If you don’t mind charging using your 120V outlet, here’s what you can expect.
While you can install a Ford Connected Charge station and charge station pro for 48-amp and 80-amp charging capabilities at home, you can easily charge from your 32-amp dryer socket or a regular 120 volt outlet using a regular Ford Mobile Charger.
Over a 120 volt outlet, it would take 3 days to fully charge a Ford Lightning with a Standard Range Battery and over 4 days if you have an Extended-Range Battery. At 3 miles of range an hour, an overnight charge only adds about 24 miles of range.
Here’s all the ways you can charge your Ford Lightning.
Here’s a handy, unofficial chart with some rough maths for what you can expect charging from a regular 120 volt plug. I’ll update this chart, accordingly when official info is available.
|Standard 230 miles (115 kwh/125 kwh||Extended 300 miles (155 kwh/170 kwh)|
|Hours till full charge (12 amps at 120V)||76-80 Hours||100-107 Hours|
|Per hour||3 miles an hour||3 miles an hour|
|Overnight 8 hrs- miles range added||24 miles||24 miles|
According to Inside EVS, since Ford has not published official battery information, IE estimated the battery size for Standard and Extended range to be 125 kwh and 170 kwh or, 115 kwh net and 155 kwh net.
To put that into perspective, here are some battery sizes of other EVs and an iPhone. The Ford Lightning has one of the largest lithium ion battery packs of any EV today.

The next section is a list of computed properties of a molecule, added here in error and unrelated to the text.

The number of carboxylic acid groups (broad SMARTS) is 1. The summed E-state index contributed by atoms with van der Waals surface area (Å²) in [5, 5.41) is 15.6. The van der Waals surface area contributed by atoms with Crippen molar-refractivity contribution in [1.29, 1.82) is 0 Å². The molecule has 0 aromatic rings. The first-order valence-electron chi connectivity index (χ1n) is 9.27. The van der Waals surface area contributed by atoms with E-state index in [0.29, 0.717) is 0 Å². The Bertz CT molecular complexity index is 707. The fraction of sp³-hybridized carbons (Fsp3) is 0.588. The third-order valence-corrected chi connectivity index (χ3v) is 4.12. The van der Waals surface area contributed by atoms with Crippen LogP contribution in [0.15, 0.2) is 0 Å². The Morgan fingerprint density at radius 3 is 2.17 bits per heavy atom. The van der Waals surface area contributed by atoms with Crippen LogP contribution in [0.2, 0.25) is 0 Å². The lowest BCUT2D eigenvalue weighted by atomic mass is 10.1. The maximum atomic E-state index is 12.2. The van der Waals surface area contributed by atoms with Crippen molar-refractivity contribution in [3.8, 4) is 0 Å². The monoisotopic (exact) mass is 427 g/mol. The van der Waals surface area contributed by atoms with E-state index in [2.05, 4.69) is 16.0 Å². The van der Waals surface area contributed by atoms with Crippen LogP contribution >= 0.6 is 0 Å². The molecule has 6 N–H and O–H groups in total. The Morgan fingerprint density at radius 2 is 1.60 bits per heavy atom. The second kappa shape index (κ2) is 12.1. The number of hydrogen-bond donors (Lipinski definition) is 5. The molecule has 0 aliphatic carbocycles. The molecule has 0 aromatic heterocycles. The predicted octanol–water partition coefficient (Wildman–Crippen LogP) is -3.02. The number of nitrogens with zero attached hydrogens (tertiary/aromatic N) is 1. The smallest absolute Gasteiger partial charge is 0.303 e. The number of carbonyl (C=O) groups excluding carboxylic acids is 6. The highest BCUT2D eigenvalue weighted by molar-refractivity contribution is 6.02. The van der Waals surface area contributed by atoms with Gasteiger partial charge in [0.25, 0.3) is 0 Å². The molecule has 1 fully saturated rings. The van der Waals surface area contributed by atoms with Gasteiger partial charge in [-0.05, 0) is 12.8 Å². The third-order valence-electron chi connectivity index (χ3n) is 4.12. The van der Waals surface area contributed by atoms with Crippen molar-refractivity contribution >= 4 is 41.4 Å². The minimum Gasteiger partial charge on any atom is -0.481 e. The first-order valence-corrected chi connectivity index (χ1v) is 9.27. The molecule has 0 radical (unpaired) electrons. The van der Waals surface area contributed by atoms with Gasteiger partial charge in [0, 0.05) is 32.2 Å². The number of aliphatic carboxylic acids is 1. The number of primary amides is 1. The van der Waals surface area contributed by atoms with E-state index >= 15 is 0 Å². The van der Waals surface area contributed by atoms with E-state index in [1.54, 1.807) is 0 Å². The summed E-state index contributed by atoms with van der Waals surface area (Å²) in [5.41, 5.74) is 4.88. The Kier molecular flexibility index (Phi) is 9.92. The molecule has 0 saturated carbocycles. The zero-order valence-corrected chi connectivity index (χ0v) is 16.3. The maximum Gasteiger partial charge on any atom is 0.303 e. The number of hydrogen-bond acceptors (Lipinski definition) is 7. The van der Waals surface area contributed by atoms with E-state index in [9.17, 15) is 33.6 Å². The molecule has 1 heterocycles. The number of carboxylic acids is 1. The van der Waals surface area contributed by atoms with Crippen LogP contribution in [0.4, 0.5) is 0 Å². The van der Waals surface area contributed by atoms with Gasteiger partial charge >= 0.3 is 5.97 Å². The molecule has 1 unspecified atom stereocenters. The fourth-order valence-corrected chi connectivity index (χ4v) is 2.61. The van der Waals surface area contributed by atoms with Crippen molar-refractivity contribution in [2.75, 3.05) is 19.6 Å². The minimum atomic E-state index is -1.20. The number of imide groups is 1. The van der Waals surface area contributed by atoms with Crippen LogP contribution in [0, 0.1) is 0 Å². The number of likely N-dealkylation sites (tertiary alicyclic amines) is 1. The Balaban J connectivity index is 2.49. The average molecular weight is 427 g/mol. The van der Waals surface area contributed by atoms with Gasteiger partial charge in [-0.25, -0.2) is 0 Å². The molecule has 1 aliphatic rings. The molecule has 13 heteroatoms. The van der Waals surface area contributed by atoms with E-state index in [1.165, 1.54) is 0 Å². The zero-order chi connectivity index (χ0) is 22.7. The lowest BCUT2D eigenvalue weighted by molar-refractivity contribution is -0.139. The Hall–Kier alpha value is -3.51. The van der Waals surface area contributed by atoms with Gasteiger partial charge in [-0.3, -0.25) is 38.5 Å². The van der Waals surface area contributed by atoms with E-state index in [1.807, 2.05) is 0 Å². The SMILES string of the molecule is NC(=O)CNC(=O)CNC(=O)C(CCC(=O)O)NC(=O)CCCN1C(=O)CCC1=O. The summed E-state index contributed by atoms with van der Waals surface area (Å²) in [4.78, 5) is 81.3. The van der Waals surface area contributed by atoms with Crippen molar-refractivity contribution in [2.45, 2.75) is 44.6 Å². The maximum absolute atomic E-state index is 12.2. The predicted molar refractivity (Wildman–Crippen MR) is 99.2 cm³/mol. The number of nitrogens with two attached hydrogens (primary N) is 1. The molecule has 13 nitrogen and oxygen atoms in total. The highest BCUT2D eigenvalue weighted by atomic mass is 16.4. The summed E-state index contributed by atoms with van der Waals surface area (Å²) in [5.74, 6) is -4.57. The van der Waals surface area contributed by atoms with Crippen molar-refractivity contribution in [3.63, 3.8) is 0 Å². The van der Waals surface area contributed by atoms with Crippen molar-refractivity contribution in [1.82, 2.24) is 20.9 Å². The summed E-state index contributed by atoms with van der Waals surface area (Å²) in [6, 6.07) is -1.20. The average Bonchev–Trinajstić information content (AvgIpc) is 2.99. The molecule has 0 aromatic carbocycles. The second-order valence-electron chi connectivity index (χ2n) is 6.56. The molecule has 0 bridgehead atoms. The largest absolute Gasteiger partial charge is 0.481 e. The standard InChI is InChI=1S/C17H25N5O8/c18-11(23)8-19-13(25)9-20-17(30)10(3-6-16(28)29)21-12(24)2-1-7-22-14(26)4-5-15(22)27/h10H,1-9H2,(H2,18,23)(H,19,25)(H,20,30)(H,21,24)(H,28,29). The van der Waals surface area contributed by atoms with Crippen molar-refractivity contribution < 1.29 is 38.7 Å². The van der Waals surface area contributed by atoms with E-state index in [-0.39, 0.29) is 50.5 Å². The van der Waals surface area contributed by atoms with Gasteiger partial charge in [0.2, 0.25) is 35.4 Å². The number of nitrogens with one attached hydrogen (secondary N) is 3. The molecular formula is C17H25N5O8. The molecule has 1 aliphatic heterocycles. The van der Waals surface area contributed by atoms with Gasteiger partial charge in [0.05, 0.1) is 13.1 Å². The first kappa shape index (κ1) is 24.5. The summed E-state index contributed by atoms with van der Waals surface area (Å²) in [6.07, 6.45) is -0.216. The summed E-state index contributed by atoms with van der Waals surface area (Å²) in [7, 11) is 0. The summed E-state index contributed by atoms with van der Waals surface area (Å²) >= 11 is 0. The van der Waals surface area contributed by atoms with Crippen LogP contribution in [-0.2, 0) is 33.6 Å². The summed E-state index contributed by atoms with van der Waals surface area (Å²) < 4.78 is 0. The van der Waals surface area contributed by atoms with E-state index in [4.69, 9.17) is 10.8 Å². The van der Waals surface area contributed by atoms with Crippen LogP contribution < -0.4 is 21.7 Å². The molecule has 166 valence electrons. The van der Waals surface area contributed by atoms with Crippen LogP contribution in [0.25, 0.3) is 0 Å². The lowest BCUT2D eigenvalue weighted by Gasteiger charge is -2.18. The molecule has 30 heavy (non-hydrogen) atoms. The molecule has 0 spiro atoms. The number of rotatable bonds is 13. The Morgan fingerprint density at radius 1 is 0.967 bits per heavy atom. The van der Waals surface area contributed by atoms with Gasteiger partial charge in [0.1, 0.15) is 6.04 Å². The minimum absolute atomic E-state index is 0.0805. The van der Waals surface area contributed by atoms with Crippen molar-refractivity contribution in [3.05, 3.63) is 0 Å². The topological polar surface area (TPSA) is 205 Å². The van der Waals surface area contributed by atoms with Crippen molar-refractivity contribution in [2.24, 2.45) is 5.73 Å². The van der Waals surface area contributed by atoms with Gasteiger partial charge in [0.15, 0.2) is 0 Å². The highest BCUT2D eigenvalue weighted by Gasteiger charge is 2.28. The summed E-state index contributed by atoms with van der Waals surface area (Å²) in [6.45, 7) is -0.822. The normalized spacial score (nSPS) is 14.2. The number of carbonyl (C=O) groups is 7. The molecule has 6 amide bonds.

- Tesla Model S- 100 kwh
- Nissan Leaf- 40-60 kwh
- Chevrolet Volt- 18.6 kwh
- Prius Prime Electric Hybrid- 8.8 kwh
- iPhone X- .01 kwh
While a regular outlet can output 15 amps, it’s commonly known home outlets will only output up to 12 amps.
12 x 120 volts = 1.4 kwh.
Assuming your Ford Lightning is almost out of range, although not ideal, you can theoretically charge your Lightning to full constantly charging 3-4 days.
Reasons someone might not want (or need) to charge using 240V at home include short commutes, can’t feasibly install 240V (apartment,) cheap electricity (where taking advantage of off-peak hours isn’t financially necessary,) the Ford Lightning is not your daily, or you don’t have local incentives to install a home charger (or don’t want to drop $1,000 to have one installed.)
You also simply might be lazy.
If you really want a Ford Lightning, having a 240 volt charging option at home isn’t mandatory, but recommended. You can own a Ford Lightning and charge it over a regular 120 volt outlet, no problem. It’ll just take a long time.